“A part of her legacy worth noting is the tremendous resourcefulness she demonstrated as a leader and problem-solver to find solutions when challenges arise,” he said. “Another example of that legacy is the idea that we're going to teach in a great way, in a place focused on the well being of all students and we will be as resourceful as we can.”

Valenzuela specifically remembers when Hill decided to start a dance program, finding a way to transform a classroom into a suitable studio. That program has grown to have national acclaim under her leadership and that of instructor Kristi Lopez that has included a run on "America's Got Talent" and millions of YouTube views.


Walden Grove's Harry Potter dance routine went viral, along with several others.

Hill also collaborated with the district and community to build athletic fields on-site, when the original plan was to share with Sahuarita High School.

Vision of school spirit

Walden Grove graduate Nikolas Marquez (2014) knows just what it's like to work alongside Hill. He was the first student body president at the school and has stayed in touch with Hill since graduation — the school's first graduating class.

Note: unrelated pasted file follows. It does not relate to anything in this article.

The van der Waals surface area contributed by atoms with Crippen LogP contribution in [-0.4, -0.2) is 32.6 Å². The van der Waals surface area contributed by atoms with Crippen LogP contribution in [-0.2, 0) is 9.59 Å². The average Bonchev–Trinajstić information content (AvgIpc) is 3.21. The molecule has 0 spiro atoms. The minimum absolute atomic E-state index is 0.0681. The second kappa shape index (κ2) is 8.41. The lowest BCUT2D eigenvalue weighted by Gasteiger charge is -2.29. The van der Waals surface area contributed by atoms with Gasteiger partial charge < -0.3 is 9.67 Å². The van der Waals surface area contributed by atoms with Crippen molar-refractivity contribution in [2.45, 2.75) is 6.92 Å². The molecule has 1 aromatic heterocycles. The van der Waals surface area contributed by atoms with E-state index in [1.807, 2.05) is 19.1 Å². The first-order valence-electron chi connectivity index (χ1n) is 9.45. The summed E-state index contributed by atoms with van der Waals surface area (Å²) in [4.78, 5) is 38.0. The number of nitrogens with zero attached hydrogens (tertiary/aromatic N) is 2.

“Being part of the first class to graduate from the school and getting to set the culture, she was always driving that home for us,” he said. “I always felt I could meet with her.”

He remembers their first assembly his junior year where the student council worked closely with Hill.

“We had these crazy elaborate decorations and I remember the first one we spent hours on,” he said. “We turned the whole gym into a circus tent and it took so long. We’d stay sometimes until 10 or 12 at night, and everyone was so into it.”

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Teresa Hill tours the new campus in January 2011. 

Marquez met Hill in 2011, when he was a freshman at Sahuarita High School and Hill invited him and other students to be a part of a panel to help find a vice principal. Walden Grove would launch that fall with only sophomores.

“It was a really cool experience, having students be involved in the search; it was awesome to be a part of that,” he said. “Coming into my sophomore year, she made it clear that she wanted the school to be about spirit. She had a vision and I wanted that too.”

Hill’s mentorship and the leadership opportunities Marquez had at WGHS influenced where he is today — a fellowship in Washington, D.C., where he is an Engineering Officer at the Naval Science Laboratory.

Marquez said after he graduated they reconnected over Facebook and are trying to start a Walden Grove alumni group.

He said the high school has become known for its school spirit, in big part due to Hill.

“I would say thank you for everything she's done for the community and for everyone at Walden Grove,” he said. “She has really had an impact on me and my classmates.”

We get along